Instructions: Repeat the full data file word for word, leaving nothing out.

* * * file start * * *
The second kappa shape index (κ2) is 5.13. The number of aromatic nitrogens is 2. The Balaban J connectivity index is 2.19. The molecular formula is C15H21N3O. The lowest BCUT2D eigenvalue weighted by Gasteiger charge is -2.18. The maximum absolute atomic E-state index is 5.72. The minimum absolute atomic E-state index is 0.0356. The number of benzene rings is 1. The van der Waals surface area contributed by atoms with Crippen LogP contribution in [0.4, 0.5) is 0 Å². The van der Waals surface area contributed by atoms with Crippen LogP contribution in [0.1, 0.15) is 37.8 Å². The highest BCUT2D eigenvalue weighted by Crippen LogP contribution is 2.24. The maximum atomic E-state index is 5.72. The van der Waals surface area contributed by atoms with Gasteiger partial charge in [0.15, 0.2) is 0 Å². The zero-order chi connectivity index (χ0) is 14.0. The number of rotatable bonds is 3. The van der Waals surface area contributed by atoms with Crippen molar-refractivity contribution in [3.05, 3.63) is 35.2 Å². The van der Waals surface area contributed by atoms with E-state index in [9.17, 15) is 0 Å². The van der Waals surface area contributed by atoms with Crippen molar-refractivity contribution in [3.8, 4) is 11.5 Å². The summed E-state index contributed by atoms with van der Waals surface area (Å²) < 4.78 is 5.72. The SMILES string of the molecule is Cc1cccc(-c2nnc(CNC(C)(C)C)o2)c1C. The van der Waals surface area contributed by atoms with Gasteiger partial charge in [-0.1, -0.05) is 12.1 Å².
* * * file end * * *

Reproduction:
The second kappa shape index (κ2) is 5.13. The number of aromatic nitrogens is 2. The Balaban J connectivity index is 2.19. The molecular formula is C15H21N3O. The lowest BCUT2D eigenvalue weighted by Gasteiger charge is -2.18. The maximum absolute atomic E-state index is 5.72. The minimum absolute atomic E-state index is 0.0356. The number of benzene rings is 1. The van der Waals surface area contributed by atoms with Crippen LogP contribution in [0.4, 0.5) is 0 Å². The van der Waals surface area contributed by atoms with Crippen LogP contribution in [0.1, 0.15) is 37.8 Å². The highest BCUT2D eigenvalue weighted by Crippen LogP contribution is 2.24. The maximum atomic E-state index is 5.72. The van der Waals surface area contributed by atoms with Gasteiger partial charge in [0.15, 0.2) is 0 Å². The zero-order chi connectivity index (χ0) is 14.0. The number of rotatable bonds is 3. The van der Waals surface area contributed by atoms with Crippen molar-refractivity contribution in [3.05, 3.63) is 35.2 Å². The van der Waals surface area contributed by atoms with E-state index in [9.17, 15) is 0 Å². The van der Waals surface area contributed by atoms with Crippen molar-refractivity contribution in [3.8, 4) is 11.5 Å². The summed E-state index contributed by atoms with van der Waals surface area (Å²) < 4.78 is 5.72. The SMILES string of the molecule is Cc1cccc(-c2nnc(CNC(C)(C)C)o2)c1C. The van der Waals surface area contributed by atoms with Gasteiger partial charge in [-0.1, -0.05) is 12.1 Å².